8 APR 2017
April 8, 2012 was a warm spring Easter day. Haley, Wyatt and Josephine made the trip home from college; little sister Audra (the surprise child) was ready to have her older siblings back under one roof.
Colton was safely home from his final mission to Afghanistan; our prayers had been answered. Although, just twenty short sunsets from this day would find Colton dead by suicide. Safe has many meanings and proved to be as fleeting as Colton’s life.
This is the last picture I have with all of my children together. Colton had been home for less than a week and I could sense the effects of PTSD beginning to tug at his soul. He was tense on this particular day. I held the camera waiting for his wry grin to come out…but I could see he was struggling.
These feelings were not new to Colton; he had battled them since his Iraq mission. Before Colton deployed to Afghanistan, he was again fighting the demons of PTSD and a subsequent deep depression. He and I had an open dialogue about his struggles and he agreed to give counseling another shot while at Fort Drum, NY. He was actually flagged as non-deployable due to his mental health issues. This however was not supported by his chain-of-command and they marked him as deployable (mission essential) and narrated on his deployment paperwork that they would “monitor the soldier in theater.”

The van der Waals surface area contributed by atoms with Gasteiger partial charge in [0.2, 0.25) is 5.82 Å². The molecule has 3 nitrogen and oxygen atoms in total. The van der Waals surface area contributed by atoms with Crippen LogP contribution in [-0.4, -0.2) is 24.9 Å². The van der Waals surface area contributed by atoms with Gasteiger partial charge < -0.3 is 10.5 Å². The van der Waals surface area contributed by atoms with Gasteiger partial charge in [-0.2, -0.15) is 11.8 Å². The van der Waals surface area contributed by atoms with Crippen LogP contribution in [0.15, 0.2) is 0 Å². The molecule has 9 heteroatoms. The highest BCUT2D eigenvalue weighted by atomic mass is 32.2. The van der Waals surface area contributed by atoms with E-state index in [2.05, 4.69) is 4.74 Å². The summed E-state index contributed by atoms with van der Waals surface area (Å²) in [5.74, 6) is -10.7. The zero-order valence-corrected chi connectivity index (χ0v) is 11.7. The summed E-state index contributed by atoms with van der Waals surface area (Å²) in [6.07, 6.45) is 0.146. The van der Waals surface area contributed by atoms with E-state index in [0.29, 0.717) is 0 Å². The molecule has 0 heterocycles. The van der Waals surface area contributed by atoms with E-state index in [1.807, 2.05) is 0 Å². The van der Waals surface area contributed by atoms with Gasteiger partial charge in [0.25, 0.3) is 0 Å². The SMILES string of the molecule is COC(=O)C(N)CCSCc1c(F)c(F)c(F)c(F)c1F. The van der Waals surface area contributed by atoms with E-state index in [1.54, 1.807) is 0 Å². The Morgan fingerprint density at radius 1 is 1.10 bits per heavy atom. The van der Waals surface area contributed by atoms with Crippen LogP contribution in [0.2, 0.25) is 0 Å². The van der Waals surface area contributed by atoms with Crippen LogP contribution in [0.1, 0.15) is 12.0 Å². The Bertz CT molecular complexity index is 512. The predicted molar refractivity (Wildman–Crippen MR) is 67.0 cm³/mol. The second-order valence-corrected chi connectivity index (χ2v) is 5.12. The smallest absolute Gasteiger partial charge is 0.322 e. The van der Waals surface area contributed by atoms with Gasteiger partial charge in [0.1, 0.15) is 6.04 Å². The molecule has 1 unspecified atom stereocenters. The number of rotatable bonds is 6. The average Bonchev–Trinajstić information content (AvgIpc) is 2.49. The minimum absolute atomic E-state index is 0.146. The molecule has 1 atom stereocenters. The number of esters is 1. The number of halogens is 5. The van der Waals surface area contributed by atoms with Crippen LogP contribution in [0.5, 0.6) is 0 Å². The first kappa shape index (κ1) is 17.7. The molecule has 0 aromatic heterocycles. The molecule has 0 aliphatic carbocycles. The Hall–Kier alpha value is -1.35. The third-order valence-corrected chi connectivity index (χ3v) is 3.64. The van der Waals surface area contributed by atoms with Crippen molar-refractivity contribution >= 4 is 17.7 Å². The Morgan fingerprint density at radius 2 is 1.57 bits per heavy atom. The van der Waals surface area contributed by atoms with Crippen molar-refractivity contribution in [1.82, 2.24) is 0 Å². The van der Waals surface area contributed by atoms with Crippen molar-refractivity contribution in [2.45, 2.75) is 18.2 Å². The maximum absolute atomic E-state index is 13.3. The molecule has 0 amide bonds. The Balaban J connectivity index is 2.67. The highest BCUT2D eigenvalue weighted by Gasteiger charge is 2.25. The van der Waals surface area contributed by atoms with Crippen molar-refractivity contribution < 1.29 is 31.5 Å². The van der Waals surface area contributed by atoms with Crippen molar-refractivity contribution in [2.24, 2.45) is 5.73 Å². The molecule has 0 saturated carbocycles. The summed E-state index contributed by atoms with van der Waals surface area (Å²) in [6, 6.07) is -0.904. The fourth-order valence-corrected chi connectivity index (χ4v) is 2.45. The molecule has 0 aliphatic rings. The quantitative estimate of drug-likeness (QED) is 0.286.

Colton wanted to deploy. It may be hard for some to comprehend, but I knew he would be entirely men and mission focused while he was in the battlefield. Coming home proved to be more menacing than the Taliban.
Thus, I knew when Colton came home that ‘plugging’ back in would be a challenge. I took the next few days off from work and just stayed at home while Colton ran his personal errands and got ready for a trip to Texas to visit friends. I waited for him to open up and he did. “Dad, I don't know why I feel the way I do, I’m trying to control it - but I’m having a hard time.”
We talked….more to come.